Commenting on the latest registration statistics, NHBC Chief Executive Mike Quinton said: “Our figures show an encouraging start to 2015 with new housing registrations up 18% on the first quarter of last year. Housing growth levels remain strong across virtually every part of the UK. “However, we have made it clear that the UK is still building way below the volumes of homes that we need. NHBC looks forward to working with government to ensure that high quality new housing is a top priority.”
Based on Q1 figures and assuming figures remained the same, the UK as a whole in 2015 would build 161,124 new properties which is below the target of 200,000 set by the government in March2015, so there is work to be done but clearly things are heading in the right direction.
As a commercial mortgage broker we secure finance for builders. Development finance is widely available, funding can be arranged for the right builders through certain high street banks or through specialist development lenders.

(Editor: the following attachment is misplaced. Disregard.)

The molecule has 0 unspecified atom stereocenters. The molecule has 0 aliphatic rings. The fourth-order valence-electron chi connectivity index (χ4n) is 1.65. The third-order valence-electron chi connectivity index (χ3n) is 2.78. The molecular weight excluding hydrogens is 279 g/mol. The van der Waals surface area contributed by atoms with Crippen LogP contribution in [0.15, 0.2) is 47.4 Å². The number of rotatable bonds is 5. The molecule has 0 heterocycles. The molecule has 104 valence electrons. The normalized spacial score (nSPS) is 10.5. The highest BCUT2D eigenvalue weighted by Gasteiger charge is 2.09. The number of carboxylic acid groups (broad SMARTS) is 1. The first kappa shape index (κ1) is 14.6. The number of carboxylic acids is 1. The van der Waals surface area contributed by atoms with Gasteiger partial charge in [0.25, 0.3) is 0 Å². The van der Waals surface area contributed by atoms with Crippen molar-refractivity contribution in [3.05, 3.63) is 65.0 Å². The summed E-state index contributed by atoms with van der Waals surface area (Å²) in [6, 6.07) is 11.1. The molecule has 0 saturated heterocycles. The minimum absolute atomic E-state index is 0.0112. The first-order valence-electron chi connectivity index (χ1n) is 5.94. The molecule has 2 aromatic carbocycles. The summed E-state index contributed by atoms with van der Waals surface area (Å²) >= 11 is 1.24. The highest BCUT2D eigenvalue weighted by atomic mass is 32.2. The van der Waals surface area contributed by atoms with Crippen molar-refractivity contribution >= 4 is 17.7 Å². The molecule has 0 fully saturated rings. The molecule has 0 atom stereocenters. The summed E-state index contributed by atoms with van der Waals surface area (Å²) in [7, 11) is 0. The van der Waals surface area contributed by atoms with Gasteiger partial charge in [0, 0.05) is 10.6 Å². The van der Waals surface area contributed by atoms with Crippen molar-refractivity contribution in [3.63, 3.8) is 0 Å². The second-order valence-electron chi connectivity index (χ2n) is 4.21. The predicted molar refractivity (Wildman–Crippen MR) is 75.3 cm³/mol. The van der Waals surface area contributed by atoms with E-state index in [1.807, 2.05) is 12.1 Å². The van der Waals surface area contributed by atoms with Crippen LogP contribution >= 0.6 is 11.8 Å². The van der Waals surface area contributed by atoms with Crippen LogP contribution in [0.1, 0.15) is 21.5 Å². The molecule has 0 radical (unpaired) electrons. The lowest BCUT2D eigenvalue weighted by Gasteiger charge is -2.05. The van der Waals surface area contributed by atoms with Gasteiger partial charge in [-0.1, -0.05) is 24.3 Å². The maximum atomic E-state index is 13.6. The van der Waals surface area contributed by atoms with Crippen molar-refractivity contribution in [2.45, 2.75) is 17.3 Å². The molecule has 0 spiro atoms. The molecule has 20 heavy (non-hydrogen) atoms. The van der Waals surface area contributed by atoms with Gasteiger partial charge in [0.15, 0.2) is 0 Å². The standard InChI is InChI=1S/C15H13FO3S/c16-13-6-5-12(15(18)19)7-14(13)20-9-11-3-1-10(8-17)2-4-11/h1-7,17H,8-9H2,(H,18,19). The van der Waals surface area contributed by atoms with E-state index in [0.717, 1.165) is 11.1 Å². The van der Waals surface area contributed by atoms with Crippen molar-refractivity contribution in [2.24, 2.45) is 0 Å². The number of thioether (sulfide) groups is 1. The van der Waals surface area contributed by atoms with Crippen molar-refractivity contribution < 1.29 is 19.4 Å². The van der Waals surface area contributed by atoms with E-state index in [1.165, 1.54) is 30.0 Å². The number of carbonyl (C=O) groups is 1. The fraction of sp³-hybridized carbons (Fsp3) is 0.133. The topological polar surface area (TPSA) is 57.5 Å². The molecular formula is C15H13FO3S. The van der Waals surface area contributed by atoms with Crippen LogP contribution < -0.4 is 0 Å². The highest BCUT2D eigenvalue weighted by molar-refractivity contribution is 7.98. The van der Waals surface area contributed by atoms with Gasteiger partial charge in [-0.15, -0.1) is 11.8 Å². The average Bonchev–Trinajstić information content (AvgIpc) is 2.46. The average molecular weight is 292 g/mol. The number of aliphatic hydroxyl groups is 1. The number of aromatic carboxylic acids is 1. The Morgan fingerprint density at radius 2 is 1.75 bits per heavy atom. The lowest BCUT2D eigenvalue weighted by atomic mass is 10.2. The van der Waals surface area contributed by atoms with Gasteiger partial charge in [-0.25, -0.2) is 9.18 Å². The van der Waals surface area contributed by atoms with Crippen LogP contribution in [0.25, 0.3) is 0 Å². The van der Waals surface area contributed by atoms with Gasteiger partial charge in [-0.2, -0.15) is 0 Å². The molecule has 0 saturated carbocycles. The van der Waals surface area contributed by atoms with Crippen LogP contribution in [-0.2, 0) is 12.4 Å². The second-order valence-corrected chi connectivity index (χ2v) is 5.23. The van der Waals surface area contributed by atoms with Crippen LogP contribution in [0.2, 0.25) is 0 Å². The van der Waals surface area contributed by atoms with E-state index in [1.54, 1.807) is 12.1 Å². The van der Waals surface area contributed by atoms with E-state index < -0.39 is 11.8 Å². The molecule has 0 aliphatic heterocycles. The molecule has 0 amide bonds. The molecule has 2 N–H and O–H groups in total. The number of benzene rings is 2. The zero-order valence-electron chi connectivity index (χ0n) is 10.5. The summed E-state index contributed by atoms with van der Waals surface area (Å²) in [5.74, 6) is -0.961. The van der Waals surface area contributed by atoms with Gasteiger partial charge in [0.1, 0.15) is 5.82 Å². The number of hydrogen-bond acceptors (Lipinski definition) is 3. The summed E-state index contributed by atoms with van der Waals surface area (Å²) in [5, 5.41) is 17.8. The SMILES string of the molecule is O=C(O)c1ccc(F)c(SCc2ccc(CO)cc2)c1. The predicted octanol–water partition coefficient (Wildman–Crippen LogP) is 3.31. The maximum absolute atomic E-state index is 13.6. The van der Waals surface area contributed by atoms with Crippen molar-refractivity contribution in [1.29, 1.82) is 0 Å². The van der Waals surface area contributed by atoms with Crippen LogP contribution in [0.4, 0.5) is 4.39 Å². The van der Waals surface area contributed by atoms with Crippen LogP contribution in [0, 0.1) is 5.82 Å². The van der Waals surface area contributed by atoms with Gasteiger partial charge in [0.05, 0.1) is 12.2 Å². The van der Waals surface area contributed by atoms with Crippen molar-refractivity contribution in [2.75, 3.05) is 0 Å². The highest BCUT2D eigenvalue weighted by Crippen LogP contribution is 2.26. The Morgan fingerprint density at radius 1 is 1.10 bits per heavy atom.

With a focus on development orders for the building of new homes on brownfield sites and existing changes to permitted development rights we should continue to see some headway made in terms of construction of new build houses and flats in 2015.
Fox Davidson are a UK Mortgage Broker securing finance for clients across the Globe that need Residential, Buy to Let or Commercial mortgages on UK property.
All opinions expressed in this blog are those of Director Wesley Davidson. Head Office: Merchants House Wapping Road Bristol BS1 4RW Tel 0117 9897950